But does it all come down to fluff and fantasy? Or are there themes and messages in some of these dramas that also contribute to their appeal? Just as Dickens’ novels served to shed light on and arouse indignation at social injustices of 19th-century England, some costume dramas serve a social and political function — such as “The Jewel in the Crown,” described in “The Story of the Costume Drama” as an apology to a nation (India) for colonialism. The interracial romance in the series, which pulled heartstrings, no doubt served to both ruffle feathers and question prejudices.
Then there are more universal themes like grace and forgiveness that enhance any good story. In their podcast “A Catholic Look at ‘Downton,’” America magazine editors Jim Martin, SJ and Tim Reidy discussed these and other themes in connection with the show, from the characters’ handling of betrayals and forgiveness to the ways that showing the characters’ feelings and weaknesses helps us find humanity even in devious characters like the first footman Thomas and the lady’s maid, O’Brien. (Interesting factoid: the creator and writer of the show, Julian Fellowes of “Gosford Park” fame, is Catholic.)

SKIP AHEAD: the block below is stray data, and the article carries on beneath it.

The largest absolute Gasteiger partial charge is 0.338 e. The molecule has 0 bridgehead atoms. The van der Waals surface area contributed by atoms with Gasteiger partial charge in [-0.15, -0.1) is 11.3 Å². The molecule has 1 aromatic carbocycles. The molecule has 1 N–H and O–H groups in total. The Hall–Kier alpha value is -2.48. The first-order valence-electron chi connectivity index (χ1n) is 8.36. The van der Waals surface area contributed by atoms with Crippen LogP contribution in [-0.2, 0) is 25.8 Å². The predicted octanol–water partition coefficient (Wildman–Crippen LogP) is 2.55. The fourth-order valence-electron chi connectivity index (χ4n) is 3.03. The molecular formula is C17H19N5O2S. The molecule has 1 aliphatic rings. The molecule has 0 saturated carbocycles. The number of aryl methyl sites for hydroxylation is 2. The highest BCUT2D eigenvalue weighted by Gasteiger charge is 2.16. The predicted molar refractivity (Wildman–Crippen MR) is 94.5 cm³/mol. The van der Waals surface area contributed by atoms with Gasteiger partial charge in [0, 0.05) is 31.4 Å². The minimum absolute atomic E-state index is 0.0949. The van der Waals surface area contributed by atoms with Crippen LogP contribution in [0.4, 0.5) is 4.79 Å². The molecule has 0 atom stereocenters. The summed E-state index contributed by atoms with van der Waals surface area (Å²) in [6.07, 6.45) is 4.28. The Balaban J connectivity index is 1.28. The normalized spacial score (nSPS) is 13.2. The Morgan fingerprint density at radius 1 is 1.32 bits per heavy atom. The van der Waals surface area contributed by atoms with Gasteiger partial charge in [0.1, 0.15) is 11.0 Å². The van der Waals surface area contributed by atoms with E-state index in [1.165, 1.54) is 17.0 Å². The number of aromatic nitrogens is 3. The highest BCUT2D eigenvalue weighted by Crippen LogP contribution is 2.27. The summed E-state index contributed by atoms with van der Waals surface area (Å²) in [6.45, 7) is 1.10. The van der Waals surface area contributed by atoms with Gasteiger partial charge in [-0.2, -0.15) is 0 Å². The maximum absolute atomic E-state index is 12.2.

There’s even the possibility that viewers are swallowing some social and sexual ethics with their spoonful of sartorial sugar — and, perhaps, liking it. In today’s oversexed, less codified, “anything goes” society, perhaps the world of costume dramas — at least, those that feature more meaningful glances than ripped bodices — affords an escape to a more morally restrained and polite world when romance was more subtle and sexual virtue more valued. Today, when the most explicit of pornography is available at the click of a mouse, women are still replaying “Pride and Prejudice” to catch a hint of Colin Firth’s chest beneath a wet Regency shirt, and tuning in to PBS to sigh over stolen glances in “Downton Abbey.” Perhaps, then, the less chivalrous and ultra-permissive side of our modern western culture is not providing women with the kind of respect and romance they desire (an argument that has also been made to explain part of the appeal of the Twilight series, featuring a handsome, chivalrous vampire hero from the Edwardian era who saves sex for marriage). Writers continue to churn out Austen-inspired works (Austenland and Confessions of a Jane Austen Addict, among others) in which modern-day Austen-obsessed women, disillusioned with two-timing, uncouth, or noncommittal men, one-night stands, and a lack of genuine love and respect from the opposite sex, ultimately learn to ditch the Wickhams in their lives and find Darcys instead. These men, like Austen’s, show their love not primarily through passionate trysts, but through kindness, compassion, honorable behavior, and rescuing the heroines from duplicitous cads.